Update: To validate the barrier for entry point, HP/Palm just announced the TouchPad tablet with webOS and the first model to ship will be Wi-Fi only. Well played HP/Palm. Very smart business move. More on the TouchPad here and here. I will write a separate blog post on this topic soon.

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Tablet wars

May 12, 2010 § 1 Comment

The iPad is about to have some serious competition. In the marketplace today, the iPad is numero uno when it comes to a must have tablet computer. That might soon change if Google, HP, Lenovo and a myriad of competitors have their way. It is public knowledge that Google is working on a tablet that runs one of its Chromium/Android OS. This much was revealed a few weeks back here. There is even a cool video with a mockup of a tablet running the OS. Fast forward to today where there is tremendous anticipation for an iPhone that runs on Verizon. For everyone complaining about ATT’s network being an impediment to using the iPhone, this was going to be the Holy Grail. Engadget dug up the ATT-iPhone contract details that confirmed that the exclusivity expired not in 2010 as many had predicted but in 2012. This implied that Verizon would have to wait to get the iPhone.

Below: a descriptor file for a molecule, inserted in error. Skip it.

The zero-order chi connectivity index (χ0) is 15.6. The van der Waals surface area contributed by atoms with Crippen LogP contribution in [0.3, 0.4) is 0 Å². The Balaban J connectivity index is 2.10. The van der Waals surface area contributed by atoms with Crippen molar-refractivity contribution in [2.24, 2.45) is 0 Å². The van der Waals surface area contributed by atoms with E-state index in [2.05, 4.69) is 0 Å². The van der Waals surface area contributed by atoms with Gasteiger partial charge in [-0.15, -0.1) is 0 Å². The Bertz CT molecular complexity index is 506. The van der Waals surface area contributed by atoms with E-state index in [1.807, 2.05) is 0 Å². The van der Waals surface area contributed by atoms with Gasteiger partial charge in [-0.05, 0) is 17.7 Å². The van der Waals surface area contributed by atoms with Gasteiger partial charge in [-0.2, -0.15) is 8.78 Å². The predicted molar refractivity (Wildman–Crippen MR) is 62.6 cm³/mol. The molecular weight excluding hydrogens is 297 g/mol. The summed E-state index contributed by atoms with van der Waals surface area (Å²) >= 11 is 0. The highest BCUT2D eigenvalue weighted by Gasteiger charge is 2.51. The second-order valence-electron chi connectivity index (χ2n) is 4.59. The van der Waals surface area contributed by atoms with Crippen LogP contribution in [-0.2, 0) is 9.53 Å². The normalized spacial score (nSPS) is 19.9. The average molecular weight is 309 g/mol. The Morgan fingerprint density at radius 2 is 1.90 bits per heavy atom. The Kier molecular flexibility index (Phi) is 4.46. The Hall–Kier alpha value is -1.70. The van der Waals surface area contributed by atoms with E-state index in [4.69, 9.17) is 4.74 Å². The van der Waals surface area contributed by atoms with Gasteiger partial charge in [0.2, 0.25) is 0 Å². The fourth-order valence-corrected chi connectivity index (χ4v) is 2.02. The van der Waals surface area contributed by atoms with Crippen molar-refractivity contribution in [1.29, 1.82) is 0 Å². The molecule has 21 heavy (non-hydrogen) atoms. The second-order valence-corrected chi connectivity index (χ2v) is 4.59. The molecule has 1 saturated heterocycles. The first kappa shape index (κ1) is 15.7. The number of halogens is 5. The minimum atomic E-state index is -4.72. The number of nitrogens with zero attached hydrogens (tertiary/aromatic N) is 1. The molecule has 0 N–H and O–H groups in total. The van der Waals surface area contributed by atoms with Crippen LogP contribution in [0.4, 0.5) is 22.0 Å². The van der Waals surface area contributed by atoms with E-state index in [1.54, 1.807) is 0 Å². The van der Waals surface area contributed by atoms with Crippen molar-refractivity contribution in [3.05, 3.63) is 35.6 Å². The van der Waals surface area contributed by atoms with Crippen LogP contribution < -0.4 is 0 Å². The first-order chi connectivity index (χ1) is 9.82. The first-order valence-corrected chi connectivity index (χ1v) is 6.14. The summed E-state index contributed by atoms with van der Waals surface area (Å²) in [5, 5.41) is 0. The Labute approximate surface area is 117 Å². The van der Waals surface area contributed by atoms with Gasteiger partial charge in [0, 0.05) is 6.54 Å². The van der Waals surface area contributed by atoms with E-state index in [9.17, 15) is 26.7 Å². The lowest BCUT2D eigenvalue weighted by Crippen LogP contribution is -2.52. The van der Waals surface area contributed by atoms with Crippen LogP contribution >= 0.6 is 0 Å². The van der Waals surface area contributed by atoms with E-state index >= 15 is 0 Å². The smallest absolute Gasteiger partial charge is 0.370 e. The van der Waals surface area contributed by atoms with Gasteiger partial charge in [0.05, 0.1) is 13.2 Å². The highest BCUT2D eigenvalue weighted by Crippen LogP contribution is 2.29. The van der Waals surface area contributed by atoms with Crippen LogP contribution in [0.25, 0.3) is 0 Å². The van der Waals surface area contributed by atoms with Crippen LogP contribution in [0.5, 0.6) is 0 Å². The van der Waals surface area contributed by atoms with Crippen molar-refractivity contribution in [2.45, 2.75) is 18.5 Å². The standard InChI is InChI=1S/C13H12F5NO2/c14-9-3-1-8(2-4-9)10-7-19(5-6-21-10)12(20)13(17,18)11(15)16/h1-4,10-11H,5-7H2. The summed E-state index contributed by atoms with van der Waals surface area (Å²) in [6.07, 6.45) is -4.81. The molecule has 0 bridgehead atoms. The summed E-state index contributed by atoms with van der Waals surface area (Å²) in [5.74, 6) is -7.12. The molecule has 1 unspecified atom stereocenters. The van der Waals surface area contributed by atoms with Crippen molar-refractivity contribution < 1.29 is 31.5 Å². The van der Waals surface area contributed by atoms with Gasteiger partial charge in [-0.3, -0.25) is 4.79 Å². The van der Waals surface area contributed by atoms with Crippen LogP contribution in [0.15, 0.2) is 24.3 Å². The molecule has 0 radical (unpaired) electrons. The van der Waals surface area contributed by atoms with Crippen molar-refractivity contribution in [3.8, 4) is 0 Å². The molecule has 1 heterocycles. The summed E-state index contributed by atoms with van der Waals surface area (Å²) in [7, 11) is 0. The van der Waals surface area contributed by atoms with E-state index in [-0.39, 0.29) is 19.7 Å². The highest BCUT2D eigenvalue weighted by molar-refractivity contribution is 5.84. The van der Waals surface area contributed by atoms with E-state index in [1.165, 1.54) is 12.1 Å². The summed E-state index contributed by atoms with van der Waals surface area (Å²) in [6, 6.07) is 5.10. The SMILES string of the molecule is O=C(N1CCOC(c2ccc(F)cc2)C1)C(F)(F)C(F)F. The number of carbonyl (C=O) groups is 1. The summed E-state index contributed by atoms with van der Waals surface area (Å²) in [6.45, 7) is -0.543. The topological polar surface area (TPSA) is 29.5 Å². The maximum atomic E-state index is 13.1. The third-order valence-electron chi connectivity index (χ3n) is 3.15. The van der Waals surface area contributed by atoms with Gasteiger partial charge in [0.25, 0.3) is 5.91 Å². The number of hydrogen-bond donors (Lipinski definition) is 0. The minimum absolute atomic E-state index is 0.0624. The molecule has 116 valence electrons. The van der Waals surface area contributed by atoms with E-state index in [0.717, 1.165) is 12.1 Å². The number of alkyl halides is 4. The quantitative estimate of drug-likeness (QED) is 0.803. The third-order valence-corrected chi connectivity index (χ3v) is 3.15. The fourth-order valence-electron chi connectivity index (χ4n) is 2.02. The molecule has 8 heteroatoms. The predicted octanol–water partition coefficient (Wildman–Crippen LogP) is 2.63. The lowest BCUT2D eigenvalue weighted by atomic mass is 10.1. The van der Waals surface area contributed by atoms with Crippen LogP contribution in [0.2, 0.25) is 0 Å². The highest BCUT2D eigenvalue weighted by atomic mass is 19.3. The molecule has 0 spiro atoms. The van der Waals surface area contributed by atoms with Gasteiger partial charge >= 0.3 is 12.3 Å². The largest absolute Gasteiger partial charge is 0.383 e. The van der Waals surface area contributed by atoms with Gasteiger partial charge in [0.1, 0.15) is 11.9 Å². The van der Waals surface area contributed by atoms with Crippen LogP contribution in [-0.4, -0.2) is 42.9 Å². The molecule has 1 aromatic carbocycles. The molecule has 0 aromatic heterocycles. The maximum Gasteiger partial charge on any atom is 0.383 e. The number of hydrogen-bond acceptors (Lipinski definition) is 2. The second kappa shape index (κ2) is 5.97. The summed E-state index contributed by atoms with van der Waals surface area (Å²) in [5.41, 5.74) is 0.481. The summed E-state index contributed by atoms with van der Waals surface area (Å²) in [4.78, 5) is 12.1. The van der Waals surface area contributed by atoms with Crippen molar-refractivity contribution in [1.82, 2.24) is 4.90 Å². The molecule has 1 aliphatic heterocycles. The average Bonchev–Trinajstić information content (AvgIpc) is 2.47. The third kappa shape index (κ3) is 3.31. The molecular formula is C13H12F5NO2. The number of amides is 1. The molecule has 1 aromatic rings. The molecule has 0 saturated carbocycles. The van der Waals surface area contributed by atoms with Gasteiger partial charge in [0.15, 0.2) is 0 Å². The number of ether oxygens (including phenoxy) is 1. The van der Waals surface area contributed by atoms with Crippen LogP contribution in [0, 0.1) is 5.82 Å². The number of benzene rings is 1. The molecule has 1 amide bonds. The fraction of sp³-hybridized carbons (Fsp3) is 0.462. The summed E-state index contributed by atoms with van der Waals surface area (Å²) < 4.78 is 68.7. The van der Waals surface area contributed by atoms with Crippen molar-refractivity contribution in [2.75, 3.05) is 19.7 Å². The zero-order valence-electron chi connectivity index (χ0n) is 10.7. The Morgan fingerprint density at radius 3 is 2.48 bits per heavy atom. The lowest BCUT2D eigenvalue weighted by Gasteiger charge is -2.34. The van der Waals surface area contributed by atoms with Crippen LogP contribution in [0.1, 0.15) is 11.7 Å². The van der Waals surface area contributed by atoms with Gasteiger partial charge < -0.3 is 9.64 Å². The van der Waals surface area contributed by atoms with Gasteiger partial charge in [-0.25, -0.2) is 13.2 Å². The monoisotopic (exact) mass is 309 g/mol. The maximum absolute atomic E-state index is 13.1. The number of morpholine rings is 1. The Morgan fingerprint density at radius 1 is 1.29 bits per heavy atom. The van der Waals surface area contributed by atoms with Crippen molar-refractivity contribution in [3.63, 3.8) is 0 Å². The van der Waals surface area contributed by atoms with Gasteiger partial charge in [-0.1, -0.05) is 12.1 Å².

In the meantime, the Verizon – Google partnership on the Droid handsets is flourishing. All the Android devices on Verizon are selling extremely well and are proving to be a cash cow to Verizon. All of a sudden, for haters of ATT network, there is a lot of smartphone love with The Big Red. So it was no surprise when WSJ and Bloomberg leaked information yesterday of a collaboration between Verizon and Google to bring the Google tablet on their network. This makes sense in a lot of ways. Google gets to continue its oneupmanship battle with Apple. Verizon gets to call a tablet its own and the consumer has choice in the tablet segment.TechCrunch breaks this equation down here.